The Church of Arakhish
The church of Arakhish is located in Kashatagh region of the Artsakh Republic (now under Azerbaijani control), 50 kilometers north of Berdzor, on the left bank of the Shalva tributary of the Hakari River, 1,5 kilometers south of the namesake village (Fig. 1). Traces of a medieval rural settlement, a church and a large cemetery to the south and west of it have been preserved here. There are no bibliographic data about the monument. Judging by the architectural peculiarities of the church, the early khachkars, the gravestones of the 12th-16th centuries (some of them are inscribed and dated), the settlement existed throughout the Middle Ages.
Fig. 1 The view of the church from the south, photo by H․ Petrosyan.
The church (Fig. 2) is built of local raw stones, lime mortar, it is plastered inwardly. It is a single-nave vaulted hall with an accented horseshoe-shaped apse (Fig. 3).
Fig. 2 The church plan, S. Karapetyan, Armenian cultural monuments in the region of Karabakh, Yerevan, 2001, p. 162.
Fig. 3 The view of the church from the west, photo by H. Petrosyan.
The external dimensions are 12.30x5.20 meters, the thickness of the walls is 90 centimeters (Karapetyan 2001, 162). In the middle of the southern wall, a horizontal stiffening zone is observed (it is probable that it engirded the whole structure), which presents also an exceptional case. The preserved horseshoe-shaped arches of the vault and the tholobate, as well as the holders are polished (Fig. 4). The probable dating of the structure, considering the horseshoe-shaped volumes, can be considered as the 9th-10th centuries. The western part of the church has not been preserved, and there can be speech of only the presence of two entrances (from northern and southern sides).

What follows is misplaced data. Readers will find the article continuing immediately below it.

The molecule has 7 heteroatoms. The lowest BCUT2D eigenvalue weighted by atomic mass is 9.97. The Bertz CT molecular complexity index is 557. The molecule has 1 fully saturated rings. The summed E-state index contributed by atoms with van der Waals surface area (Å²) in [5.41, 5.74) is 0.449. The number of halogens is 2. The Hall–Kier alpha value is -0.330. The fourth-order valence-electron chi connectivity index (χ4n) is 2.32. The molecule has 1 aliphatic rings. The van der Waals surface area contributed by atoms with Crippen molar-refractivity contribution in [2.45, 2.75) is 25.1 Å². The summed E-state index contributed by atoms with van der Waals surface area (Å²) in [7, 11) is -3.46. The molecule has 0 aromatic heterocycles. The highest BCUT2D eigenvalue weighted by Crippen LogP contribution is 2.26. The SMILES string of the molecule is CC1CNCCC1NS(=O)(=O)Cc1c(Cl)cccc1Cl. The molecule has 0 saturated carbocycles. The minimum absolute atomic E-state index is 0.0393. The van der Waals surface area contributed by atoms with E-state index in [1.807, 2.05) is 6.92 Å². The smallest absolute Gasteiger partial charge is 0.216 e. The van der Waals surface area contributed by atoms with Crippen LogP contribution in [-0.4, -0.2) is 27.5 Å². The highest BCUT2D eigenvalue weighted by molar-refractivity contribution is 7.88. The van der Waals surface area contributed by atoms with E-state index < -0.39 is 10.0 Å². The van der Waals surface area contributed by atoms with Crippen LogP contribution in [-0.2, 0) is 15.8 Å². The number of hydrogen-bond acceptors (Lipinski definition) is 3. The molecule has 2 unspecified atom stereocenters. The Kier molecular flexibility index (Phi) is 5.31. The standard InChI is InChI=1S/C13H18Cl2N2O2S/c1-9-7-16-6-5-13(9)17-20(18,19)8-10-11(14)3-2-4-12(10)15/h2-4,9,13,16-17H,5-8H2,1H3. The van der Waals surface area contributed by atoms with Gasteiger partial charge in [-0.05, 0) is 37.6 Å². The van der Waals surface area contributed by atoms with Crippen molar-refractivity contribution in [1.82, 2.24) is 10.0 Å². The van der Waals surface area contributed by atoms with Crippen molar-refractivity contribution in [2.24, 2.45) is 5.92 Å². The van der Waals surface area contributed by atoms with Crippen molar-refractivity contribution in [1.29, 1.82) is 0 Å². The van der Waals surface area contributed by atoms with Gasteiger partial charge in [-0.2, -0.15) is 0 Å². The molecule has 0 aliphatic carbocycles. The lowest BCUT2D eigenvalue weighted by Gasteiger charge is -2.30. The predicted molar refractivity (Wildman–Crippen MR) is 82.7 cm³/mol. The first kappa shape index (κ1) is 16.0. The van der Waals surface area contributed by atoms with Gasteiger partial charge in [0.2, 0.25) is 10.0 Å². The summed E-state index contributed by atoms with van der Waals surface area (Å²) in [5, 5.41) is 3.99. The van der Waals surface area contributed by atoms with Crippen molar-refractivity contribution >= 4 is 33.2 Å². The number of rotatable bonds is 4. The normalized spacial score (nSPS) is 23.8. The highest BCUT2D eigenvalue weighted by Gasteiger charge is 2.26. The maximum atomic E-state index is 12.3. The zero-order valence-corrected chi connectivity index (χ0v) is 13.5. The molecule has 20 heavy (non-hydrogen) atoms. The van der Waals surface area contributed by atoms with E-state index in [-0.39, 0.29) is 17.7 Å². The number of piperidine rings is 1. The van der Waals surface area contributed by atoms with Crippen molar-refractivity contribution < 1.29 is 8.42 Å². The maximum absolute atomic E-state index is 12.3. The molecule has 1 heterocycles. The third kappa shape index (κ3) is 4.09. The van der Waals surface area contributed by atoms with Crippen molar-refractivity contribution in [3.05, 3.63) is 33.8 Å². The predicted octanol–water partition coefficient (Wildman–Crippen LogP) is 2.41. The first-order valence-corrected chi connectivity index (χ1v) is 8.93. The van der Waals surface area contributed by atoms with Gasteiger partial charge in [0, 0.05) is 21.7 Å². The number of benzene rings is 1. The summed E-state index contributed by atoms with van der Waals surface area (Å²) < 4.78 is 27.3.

The graveyard is also quite damaged, but more than 20 khachkars (Fig. 5) and gravestones have been preserved, some of which are inscribed.
Fig. 4 The details of the arch wall and the tholobate, photo by H. Petrosyan.
Fig. 5 Khachkar, photo by H․ Abrahamyan.
The condition before, during and after the war
Arakhish Monastery was blown up in 1983 (Fig. 6), which was not subjected to significant changes later.
Researcher S․ Karapetyan in his book “Armenian cultural monuments in the region of Karabakh” presented Arakhish Monastery and the inscriptions, but called it Arko Nerkin and dates it to the 12th-13th centuries (Karapetyan 2001, 162-163).
Fig. 6 The appearance of the church after the explosion, photo by S․ Karapetyan, 1985.
1․ Karapetyan 2001 – S. Karapetyan, Armenian cultural monuments in the region of Karabakh, Yerevan.
The Church of Arakhish